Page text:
Rationale: In our society, offering extra nutritional support is a standard for malnourished patients at admission to hospital. Whether malnourished cognitively impaired older hospitalized patients would also benefit from this regimen is unknown. This prospective study assesses their 3 months and one-year overall survival. Prognostic characteristics predicting survival are also studied. Methods: This cohort included malnourished cognitively impaired older (60+) hospitalized patients (group 1: dementia, 2: delirium and 3: combination dementia/ delirium), newly admitted to an acute hospital and receiving usual nutritional care. Data on survival was completed until one year after patients' admission to the hospital. Possible prognostic characteristics predicting life-expectancy data were collected. Cox regression analyses were carried out. Results: Out of 3291 older patients, 575 patients (6%) were identified as malnourished. Of which 116 (20%) were cognitively impaired. Forty-nine patients were described to have dementia, 48 delirium and 19 a combination of dementia and delirium. Mean age was 81.6 years (SD 8.3, range 60 99 years). Thirty-six of them (31%) died within three months after hospital admission and 55 patients (47%) died within one year. Survival was not significant different between the three groups (p = 0.672, log-rank=0.672). The only prognostic characteristic was disease. Patients with a malignancy (p = 0.018) or vascular disease (p = 0.003) were more likely to die within three months after discharge (80%). Conclusion: Almost half of a cohort of malnourished cognitively impaired older, hospitalized patients died within one year after hospital admission. Patients with a malignancy or vascular disease were more likely to die early after discharge. It could be debated if extra nutritional support should be offered as a standard in patients with these diagnoses.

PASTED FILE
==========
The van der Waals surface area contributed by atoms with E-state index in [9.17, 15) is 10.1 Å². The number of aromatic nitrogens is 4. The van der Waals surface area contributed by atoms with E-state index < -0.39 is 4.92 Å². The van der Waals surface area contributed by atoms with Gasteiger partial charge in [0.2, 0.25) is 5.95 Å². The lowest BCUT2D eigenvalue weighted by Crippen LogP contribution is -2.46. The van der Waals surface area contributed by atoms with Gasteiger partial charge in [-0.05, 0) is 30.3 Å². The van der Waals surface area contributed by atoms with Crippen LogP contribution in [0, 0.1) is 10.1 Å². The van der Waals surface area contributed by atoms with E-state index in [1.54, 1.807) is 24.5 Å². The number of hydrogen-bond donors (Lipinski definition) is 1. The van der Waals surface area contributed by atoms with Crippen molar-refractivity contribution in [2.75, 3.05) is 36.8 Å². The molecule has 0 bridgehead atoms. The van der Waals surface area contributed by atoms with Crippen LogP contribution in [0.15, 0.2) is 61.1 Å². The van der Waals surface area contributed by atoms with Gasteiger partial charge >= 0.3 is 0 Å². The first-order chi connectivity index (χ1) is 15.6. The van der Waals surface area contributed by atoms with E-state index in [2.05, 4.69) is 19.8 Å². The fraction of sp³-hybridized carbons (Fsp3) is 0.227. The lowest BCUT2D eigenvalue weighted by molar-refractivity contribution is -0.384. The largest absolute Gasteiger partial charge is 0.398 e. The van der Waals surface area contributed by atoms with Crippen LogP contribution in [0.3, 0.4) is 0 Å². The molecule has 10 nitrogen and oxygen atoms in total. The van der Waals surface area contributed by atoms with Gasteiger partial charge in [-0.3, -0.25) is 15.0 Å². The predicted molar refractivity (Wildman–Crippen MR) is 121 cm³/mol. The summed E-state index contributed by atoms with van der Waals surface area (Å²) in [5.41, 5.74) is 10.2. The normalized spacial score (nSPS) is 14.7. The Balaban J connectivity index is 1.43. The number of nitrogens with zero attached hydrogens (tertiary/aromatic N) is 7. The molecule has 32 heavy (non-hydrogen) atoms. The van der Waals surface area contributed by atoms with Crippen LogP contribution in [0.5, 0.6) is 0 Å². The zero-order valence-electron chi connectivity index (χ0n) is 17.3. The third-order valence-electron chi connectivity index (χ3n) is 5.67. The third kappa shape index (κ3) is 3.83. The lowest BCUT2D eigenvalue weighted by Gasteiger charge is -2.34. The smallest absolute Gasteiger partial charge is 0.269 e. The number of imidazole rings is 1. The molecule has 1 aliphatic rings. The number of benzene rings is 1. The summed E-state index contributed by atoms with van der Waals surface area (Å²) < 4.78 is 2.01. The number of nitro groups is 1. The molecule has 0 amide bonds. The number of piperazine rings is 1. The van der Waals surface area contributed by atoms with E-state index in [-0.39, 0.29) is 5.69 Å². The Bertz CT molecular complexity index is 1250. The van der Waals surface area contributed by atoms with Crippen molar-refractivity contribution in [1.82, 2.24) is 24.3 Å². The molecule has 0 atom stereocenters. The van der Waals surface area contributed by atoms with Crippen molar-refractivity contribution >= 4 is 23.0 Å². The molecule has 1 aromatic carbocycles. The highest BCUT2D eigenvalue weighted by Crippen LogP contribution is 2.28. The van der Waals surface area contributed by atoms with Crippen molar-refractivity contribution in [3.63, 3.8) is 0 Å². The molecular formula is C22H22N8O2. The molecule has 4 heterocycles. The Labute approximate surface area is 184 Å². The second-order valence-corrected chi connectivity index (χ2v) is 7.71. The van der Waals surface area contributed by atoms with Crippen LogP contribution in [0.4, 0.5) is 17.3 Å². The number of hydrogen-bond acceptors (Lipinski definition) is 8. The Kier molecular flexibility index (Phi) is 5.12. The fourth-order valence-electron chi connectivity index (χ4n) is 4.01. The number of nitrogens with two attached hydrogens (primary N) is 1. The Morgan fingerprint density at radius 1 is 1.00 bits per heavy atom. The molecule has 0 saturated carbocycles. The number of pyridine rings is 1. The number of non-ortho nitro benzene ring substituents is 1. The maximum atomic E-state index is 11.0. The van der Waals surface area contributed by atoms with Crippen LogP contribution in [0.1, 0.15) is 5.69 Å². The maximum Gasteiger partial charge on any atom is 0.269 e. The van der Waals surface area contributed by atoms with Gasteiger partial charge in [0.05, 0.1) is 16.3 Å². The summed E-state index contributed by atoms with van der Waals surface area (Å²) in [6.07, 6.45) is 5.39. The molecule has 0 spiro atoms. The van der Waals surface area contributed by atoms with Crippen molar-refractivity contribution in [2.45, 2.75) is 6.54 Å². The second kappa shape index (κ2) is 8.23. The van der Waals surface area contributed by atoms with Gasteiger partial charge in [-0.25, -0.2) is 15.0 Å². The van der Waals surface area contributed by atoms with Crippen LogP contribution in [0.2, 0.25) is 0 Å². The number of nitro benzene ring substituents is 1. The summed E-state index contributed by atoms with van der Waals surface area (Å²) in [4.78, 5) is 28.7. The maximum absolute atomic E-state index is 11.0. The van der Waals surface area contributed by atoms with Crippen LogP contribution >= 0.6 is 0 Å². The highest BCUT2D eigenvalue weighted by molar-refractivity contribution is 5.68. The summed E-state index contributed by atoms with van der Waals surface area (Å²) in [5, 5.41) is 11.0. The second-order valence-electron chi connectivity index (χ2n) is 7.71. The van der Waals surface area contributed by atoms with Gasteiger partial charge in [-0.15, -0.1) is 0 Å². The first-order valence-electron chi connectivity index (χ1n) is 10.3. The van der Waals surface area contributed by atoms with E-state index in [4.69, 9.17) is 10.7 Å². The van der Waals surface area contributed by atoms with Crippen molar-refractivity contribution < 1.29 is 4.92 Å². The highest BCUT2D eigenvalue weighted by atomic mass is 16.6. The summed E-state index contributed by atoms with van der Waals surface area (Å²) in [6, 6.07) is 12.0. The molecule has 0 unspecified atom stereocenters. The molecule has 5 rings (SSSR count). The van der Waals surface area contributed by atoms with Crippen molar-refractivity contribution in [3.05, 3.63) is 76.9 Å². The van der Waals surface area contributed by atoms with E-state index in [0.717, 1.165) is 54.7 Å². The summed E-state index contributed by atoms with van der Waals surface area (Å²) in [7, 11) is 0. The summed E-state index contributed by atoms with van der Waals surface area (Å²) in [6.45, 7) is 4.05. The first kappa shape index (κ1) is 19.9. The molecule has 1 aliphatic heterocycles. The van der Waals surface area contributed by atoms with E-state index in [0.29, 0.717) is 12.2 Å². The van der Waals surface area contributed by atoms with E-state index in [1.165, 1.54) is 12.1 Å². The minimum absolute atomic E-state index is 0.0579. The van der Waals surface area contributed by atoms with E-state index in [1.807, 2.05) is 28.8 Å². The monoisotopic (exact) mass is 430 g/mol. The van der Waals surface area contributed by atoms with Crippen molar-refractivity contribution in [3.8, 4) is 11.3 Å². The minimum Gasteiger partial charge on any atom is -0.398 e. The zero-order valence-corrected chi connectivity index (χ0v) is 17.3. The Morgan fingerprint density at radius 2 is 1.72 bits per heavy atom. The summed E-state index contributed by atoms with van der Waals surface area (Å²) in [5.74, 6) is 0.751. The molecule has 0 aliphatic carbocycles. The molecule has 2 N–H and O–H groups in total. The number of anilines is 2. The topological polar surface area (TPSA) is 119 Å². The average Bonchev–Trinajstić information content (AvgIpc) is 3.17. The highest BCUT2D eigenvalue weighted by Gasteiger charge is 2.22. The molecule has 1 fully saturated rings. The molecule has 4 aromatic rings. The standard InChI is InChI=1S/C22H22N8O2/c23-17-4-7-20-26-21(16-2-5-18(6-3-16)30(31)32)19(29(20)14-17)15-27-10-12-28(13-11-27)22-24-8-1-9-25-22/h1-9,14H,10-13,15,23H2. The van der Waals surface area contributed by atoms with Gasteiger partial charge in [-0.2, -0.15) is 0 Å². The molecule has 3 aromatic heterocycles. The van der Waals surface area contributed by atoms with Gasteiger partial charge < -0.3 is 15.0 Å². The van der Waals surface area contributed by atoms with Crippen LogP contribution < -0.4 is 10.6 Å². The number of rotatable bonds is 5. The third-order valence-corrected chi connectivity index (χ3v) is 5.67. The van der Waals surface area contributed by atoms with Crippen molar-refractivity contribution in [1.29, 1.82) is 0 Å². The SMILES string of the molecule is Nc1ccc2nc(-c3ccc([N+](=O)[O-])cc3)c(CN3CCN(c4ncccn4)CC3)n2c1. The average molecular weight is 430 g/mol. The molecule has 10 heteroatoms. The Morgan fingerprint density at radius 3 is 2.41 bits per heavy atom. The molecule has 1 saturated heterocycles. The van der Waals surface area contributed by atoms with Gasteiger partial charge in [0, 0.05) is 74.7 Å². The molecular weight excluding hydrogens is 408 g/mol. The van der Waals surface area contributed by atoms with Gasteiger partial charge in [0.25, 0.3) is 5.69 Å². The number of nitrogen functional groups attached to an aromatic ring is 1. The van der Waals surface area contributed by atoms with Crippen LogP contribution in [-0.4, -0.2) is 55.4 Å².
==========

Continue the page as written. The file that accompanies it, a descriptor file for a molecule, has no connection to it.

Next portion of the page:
|Title of host publication||Clinical Nutrition, Supplement|
|Place of Publication||F. Neelemaat, Nutrition and Dietetics/Internal Medicine, VU University Medical Center, Amsterdam, Netherlands|
|Number of pages||2|
|Publication status||Published - 2012|
|Name||Clinical Nutrition, Supplement|